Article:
The voyage to Australia was known to be an arduous one, but at that time many people, and probably the Livingstons, were conditioned to hardship.

One emigrating couple (from Somerset) wrote:

“The conditions [on the ship] were clearly not intolerable…if you lived on 7s 6d a week in a cottage built of mud and straw with an earth floor and a thatched roof, relieving yourself at the bottom of the garden into a pit with a rough seat bench over it, drawing your water from a well which might be several hundred yards away, and cooking your food over an open fire”.
(Basil Greenhill and Ann Giffard)

There was a measles epidemic on board. 52 people died, 46 of whom were children under four years of age.

The following are extracts for Marco Polo’s passenger list showing: Livingston family: James, Isabella and young children,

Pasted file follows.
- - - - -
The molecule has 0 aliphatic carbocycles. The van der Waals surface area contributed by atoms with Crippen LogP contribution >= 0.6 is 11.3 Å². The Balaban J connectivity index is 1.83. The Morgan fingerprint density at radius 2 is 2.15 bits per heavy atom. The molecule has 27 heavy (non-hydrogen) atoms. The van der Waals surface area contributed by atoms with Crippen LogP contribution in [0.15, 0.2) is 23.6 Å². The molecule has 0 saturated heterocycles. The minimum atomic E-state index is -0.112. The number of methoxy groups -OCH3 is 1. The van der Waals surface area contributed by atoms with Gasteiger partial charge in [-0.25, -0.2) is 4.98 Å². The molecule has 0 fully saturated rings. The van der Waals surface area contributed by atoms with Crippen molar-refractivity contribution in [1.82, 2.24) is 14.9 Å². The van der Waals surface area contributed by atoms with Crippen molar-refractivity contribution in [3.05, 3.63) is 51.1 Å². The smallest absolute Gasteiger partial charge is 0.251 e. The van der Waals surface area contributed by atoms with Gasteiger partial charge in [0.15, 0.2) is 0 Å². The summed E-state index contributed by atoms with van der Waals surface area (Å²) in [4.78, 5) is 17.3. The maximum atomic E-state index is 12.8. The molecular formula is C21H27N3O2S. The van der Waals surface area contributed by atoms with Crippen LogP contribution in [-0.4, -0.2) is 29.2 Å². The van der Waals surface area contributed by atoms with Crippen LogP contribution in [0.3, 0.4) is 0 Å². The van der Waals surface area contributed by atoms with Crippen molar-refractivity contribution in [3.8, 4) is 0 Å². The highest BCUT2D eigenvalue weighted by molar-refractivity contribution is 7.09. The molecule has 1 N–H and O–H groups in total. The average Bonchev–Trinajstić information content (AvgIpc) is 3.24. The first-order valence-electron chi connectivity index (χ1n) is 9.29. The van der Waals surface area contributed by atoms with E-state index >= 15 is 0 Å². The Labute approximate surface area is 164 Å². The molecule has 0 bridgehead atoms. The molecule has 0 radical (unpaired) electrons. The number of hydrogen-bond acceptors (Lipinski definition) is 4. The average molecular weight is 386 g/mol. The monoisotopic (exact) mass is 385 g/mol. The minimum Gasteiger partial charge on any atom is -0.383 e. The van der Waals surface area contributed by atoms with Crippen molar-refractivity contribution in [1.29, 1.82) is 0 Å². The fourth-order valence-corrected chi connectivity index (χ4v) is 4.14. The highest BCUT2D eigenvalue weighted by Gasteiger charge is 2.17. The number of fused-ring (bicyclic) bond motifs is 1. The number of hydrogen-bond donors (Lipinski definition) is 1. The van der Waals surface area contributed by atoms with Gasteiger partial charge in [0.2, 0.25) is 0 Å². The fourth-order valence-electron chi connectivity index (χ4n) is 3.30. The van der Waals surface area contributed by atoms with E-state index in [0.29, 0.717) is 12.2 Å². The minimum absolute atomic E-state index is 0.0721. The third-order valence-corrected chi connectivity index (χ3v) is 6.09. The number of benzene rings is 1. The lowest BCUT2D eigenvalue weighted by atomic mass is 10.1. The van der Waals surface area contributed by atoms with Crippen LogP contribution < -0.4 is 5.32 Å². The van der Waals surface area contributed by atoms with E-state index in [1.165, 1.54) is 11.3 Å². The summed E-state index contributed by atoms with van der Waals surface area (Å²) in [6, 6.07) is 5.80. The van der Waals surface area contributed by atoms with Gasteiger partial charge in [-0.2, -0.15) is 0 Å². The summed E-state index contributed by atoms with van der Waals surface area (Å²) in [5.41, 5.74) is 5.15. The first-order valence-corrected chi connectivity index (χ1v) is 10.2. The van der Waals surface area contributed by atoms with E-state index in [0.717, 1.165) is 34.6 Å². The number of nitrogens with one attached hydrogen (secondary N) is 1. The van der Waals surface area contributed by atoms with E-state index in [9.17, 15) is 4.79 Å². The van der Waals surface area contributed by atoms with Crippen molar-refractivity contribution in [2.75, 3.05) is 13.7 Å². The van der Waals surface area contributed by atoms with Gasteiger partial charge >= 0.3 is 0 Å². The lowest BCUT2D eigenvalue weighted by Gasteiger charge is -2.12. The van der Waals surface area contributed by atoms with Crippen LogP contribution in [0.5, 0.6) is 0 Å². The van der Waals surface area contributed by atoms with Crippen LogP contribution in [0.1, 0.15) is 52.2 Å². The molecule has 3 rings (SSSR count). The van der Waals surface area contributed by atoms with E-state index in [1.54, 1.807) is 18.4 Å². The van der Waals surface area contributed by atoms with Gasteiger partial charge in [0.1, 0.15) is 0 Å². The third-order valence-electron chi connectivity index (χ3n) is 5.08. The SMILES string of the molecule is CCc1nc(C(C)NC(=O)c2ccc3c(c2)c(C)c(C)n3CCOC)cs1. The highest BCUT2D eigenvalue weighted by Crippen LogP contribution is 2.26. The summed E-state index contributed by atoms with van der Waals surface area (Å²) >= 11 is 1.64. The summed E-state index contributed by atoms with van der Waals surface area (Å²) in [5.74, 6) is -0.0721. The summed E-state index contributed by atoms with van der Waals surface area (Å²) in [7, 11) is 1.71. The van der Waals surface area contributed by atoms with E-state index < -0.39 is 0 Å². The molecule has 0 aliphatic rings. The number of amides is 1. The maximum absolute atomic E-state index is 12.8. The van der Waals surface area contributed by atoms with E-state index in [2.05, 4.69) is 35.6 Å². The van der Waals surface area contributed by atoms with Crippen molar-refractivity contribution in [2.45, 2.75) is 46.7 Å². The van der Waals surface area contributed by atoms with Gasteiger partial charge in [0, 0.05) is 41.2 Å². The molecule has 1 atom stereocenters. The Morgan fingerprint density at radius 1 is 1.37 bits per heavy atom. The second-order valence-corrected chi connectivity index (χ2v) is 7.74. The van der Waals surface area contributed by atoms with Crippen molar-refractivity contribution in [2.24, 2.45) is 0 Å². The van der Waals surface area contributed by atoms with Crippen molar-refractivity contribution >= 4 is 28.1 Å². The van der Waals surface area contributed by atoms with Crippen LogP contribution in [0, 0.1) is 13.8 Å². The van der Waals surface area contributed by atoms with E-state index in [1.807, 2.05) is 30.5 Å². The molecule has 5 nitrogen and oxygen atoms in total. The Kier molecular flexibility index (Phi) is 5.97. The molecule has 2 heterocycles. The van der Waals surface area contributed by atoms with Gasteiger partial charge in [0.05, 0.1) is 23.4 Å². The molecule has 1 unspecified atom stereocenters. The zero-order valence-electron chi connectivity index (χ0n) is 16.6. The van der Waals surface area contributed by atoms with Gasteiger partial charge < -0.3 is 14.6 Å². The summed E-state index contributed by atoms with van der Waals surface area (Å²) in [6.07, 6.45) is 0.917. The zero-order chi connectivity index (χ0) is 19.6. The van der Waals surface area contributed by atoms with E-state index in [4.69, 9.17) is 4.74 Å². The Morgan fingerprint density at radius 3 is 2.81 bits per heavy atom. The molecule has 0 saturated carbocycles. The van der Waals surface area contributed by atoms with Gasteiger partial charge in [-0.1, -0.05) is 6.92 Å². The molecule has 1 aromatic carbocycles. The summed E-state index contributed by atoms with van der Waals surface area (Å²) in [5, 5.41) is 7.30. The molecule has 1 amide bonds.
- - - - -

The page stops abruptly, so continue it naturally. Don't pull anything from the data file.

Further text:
and, single male: son, James.

It appears that both James and Isabella “reduced” their ages in these records possibly to meet eligibility requirement of assisted passage.

After arriving at Port Phillip on 18 September 1852, little is known where and how they lived, although it is likely that headed for the gold fields. Only a few years later in 1858, their daughter and my 2x great-grandmother Ann was married to Richard Robins Warren at Sandhurst (now Bendigo) and in 1863 James registered a mining claim there.

In later life James and Isabella lived at Kerang in northern Victoria and are buried in the local cemetery in unmarked graves. They lived to the ripe old age of 80 and 88 years old respectively.

References
*Charlwood, Don, “The Long Farewell: A history of the first migrations to Australia”,
1998, Burgewood Books, Warrandyte
*Empire (Sydney, NSW: 1850 – 1875), Wed 29 Sep 1852 , Page 2 , MELBOURNE SHIPPING.
*Western District Families – Stories of Pioneering Families From the Western District of
Victoria, https://westerndistrictfamilies.com/tag/marco-polo/
* Thompson, John, “Hell or Melbourne in 60 days”

Our Joycie Violet